engagement

I just attended a session with Steve Anderson (@web20classroom) and Shaelynn Farnsworth (@shfarnsworth) and have shared their presentation in my Participate collection. They solidified the value and importance of telling our stories and encourage us to use the social media tools that parents, students, and community members are using most – for now, Instagram, Snapchat, and livestreaming with Periscope or Facebook Live. Whatever the tool, there’s so much to be gained by engaging with others.

Those threads, sharing, connecting, and telling our story helped weave the story of ISTE together for me this year. What’s your #ISTEStory?

 

 

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I’m writing this to appeal to those at ISTE and those that are not. Basically, everyone! I sit here in this monstrous hall in San Antonio waiting for the keynote to start. The wifi is already going in and out. As I look at my conference planner app and ponder how to make the most of ISTE for the next two days, I realize I don’t see sessions that specifically meet my needs- or at least it’s hard to tell from the descriptions.

So I’m reaching out to my PLN and all of the ISTE attendees who see my tweet about this post.

I’m hoping to connect with others who:
Are using iPads with 3rd-8th graders
Do NOT have a 1:1
Are extending iPad integration beyond the substitution level
Have developed systems for how to share a device that’s intended to be a personal device
Understand the hope to use iPads for creating rather than consuming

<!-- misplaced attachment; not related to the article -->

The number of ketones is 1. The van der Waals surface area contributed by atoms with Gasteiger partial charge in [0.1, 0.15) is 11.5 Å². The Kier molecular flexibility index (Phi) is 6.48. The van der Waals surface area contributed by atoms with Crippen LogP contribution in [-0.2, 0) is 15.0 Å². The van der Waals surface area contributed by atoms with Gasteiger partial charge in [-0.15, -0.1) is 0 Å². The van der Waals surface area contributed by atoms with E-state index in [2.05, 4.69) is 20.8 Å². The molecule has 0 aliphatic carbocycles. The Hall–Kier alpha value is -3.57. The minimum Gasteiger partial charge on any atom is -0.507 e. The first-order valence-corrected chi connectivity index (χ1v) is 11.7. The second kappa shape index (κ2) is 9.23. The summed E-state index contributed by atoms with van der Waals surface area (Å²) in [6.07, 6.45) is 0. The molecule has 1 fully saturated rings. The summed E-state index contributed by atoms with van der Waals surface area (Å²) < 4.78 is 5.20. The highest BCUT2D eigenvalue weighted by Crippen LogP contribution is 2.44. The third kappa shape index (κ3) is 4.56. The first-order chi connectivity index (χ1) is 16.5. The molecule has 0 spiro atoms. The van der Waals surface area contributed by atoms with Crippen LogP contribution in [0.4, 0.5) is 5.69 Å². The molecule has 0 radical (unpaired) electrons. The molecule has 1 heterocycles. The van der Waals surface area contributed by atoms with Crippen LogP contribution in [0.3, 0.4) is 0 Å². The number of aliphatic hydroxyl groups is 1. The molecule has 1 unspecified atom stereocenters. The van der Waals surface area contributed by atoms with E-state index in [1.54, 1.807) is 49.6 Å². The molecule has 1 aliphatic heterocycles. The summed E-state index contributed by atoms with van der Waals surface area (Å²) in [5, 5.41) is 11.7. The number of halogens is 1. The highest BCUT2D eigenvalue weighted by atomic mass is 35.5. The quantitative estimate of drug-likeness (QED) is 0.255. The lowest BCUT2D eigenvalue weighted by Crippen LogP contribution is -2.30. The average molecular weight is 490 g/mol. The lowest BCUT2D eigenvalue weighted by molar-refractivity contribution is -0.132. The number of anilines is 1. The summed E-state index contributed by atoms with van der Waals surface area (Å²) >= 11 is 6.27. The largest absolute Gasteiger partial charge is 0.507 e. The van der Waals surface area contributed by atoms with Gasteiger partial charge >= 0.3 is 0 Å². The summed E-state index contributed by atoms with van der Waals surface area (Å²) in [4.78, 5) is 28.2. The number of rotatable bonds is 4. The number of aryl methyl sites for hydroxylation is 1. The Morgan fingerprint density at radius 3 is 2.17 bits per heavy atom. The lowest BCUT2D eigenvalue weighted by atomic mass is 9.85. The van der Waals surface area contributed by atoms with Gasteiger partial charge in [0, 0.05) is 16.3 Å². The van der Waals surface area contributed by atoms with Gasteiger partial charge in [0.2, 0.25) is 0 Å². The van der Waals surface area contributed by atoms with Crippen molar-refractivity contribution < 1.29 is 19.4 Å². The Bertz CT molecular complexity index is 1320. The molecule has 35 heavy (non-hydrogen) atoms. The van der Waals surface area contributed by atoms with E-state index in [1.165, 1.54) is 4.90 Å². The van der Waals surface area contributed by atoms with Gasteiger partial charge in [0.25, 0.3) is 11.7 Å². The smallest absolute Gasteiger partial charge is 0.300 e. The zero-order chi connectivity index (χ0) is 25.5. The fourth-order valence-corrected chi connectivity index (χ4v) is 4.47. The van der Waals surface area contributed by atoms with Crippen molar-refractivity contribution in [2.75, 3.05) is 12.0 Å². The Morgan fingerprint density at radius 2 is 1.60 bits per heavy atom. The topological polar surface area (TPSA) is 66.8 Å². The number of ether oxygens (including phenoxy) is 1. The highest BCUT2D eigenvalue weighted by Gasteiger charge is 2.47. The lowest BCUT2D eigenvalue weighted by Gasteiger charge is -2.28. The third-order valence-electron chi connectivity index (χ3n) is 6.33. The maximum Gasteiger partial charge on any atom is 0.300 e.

If you know of any workshop sessions about iPads being shared effectively, please tweet to me, comment, or use other social media to find me so that we can connect and collaborate.

Thanks! Enjoy the keynote and the rest of the conference.

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I’m at my first ISTE conference in lovely San Diego. I’ve wanted to come to this conference for years, but it never worked out. One thing that excited me about attending now is that despite the fact that I came on my own from my school district, I don’t feel alone.

I’ve connected with so many through my PLN over time. The ability to meet some of these folks in person was a motivator. I attended the #edchat meet-up on Sunday and met many of those who I consider rock stars in education on Twitter. (see photo above)

I’ve dropped by the Newbie Lounge a few times, but ironically didn’t connect with many there. I still feel a bit like an outsider, but am not dissuaded by that. I have to overcome my introverted tendencies and put myself out there more. Hence this blog post.

Today I attended a session where many others in my PLN shared stories about the value of building and having a PLN. While the content wasn’t dramatically new for me, hearing more stories always helps. I don’t think we can ‘convince’ or teach people about PLNs without sharing those stories.

I met a few others face to face there and told them I thought they were rock stars in our world. They convinced me that no one is a rock star, we’re all just regular people. Some connect more or more often. Some have blog posts shared more often via tweets. Seeing some names pop up on Twitter more often doesn’t change who they really are deep down.

We’re all in this together as educators, for our students. Connecting only enhances that.